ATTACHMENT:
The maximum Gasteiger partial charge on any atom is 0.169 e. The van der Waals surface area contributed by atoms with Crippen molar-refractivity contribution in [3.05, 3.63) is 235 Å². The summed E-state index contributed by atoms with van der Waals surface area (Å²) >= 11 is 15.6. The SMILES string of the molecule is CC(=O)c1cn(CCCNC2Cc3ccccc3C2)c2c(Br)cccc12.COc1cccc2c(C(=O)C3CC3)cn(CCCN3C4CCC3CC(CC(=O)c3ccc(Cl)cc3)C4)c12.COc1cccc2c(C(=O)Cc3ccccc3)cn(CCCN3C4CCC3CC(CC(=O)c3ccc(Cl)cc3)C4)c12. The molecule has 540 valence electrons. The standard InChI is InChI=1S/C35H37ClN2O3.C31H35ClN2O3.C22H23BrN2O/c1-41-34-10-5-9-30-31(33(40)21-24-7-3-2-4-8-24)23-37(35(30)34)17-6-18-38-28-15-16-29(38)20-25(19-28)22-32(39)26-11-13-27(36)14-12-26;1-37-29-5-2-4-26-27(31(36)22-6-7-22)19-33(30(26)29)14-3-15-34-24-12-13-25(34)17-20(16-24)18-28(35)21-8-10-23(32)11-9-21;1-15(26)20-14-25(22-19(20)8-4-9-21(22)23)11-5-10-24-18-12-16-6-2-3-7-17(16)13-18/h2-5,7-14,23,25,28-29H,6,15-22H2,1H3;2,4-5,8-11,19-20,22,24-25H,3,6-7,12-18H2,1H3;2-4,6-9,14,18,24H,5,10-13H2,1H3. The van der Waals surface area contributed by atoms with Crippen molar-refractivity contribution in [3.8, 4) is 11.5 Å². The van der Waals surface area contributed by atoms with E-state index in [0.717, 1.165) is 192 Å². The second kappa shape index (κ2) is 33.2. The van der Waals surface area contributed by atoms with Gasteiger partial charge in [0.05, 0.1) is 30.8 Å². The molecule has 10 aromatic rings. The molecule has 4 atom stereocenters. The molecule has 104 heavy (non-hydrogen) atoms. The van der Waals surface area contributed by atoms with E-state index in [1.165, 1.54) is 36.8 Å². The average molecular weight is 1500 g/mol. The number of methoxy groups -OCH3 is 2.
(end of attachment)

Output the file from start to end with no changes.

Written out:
The maximum Gasteiger partial charge on any atom is 0.169 e. The van der Waals surface area contributed by atoms with Crippen molar-refractivity contribution in [3.05, 3.63) is 235 Å². The summed E-state index contributed by atoms with van der Waals surface area (Å²) >= 11 is 15.6. The SMILES string of the molecule is CC(=O)c1cn(CCCNC2Cc3ccccc3C2)c2c(Br)cccc12.COc1cccc2c(C(=O)C3CC3)cn(CCCN3C4CCC3CC(CC(=O)c3ccc(Cl)cc3)C4)c12.COc1cccc2c(C(=O)Cc3ccccc3)cn(CCCN3C4CCC3CC(CC(=O)c3ccc(Cl)cc3)C4)c12. The molecule has 540 valence electrons. The standard InChI is InChI=1S/C35H37ClN2O3.C31H35ClN2O3.C22H23BrN2O/c1-41-34-10-5-9-30-31(33(40)21-24-7-3-2-4-8-24)23-37(35(30)34)17-6-18-38-28-15-16-29(38)20-25(19-28)22-32(39)26-11-13-27(36)14-12-26;1-37-29-5-2-4-26-27(31(36)22-6-7-22)19-33(30(26)29)14-3-15-34-24-12-13-25(34)17-20(16-24)18-28(35)21-8-10-23(32)11-9-21;1-15(26)20-14-25(22-19(20)8-4-9-21(22)23)11-5-10-24-18-12-16-6-2-3-7-17(16)13-18/h2-5,7-14,23,25,28-29H,6,15-22H2,1H3;2,4-5,8-11,19-20,22,24-25H,3,6-7,12-18H2,1H3;2-4,6-9,14,18,24H,5,10-13H2,1H3. The van der Waals surface area contributed by atoms with Crippen molar-refractivity contribution in [3.8, 4) is 11.5 Å². The van der Waals surface area contributed by atoms with E-state index in [0.717, 1.165) is 192 Å². The second kappa shape index (κ2) is 33.2. The van der Waals surface area contributed by atoms with Gasteiger partial charge in [0.05, 0.1) is 30.8 Å². The molecule has 10 aromatic rings. The molecule has 4 atom stereocenters. The molecule has 104 heavy (non-hydrogen) atoms. The van der Waals surface area contributed by atoms with E-state index in [1.165, 1.54) is 36.8 Å². The average molecular weight is 1500 g/mol. The number of methoxy groups -OCH3 is 2.